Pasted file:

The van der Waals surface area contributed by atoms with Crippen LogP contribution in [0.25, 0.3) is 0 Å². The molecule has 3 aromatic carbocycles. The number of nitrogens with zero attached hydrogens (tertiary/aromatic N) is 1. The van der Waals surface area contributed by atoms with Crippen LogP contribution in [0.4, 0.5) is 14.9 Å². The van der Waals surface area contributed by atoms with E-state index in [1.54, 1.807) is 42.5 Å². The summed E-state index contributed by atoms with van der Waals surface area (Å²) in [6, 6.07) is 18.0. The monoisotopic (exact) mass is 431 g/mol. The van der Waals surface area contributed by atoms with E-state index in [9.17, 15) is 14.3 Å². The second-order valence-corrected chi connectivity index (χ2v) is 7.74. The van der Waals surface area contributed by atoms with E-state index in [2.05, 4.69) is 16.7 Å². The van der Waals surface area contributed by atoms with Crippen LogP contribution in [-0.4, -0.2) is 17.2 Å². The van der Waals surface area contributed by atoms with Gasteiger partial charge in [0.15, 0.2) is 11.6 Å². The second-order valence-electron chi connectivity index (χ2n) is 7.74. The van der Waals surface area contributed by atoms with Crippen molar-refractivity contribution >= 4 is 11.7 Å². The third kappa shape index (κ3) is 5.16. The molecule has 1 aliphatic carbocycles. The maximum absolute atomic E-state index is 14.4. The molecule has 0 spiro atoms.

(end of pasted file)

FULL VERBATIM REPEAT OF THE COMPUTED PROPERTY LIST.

The van der Waals surface area contributed by atoms with Crippen LogP contribution in [0.25, 0.3) is 0 Å². The molecule has 3 aromatic carbocycles. The number of nitrogens with zero attached hydrogens (tertiary/aromatic N) is 1. The van der Waals surface area contributed by atoms with Crippen LogP contribution in [0.4, 0.5) is 14.9 Å². The van der Waals surface area contributed by atoms with E-state index in [1.54, 1.807) is 42.5 Å². The summed E-state index contributed by atoms with van der Waals surface area (Å²) in [6, 6.07) is 18.0. The monoisotopic (exact) mass is 431 g/mol. The van der Waals surface area contributed by atoms with E-state index in [9.17, 15) is 14.3 Å². The second-order valence-corrected chi connectivity index (χ2v) is 7.74. The van der Waals surface area contributed by atoms with E-state index in [2.05, 4.69) is 16.7 Å². The van der Waals surface area contributed by atoms with Crippen LogP contribution in [-0.4, -0.2) is 17.2 Å². The van der Waals surface area contributed by atoms with Gasteiger partial charge in [0.15, 0.2) is 11.6 Å². The second-order valence-electron chi connectivity index (χ2n) is 7.74. The van der Waals surface area contributed by atoms with Crippen molar-refractivity contribution >= 4 is 11.7 Å². The third kappa shape index (κ3) is 5.16. The molecule has 1 aliphatic carbocycles. The maximum absolute atomic E-state index is 14.4. The molecule has 0 spiro atoms.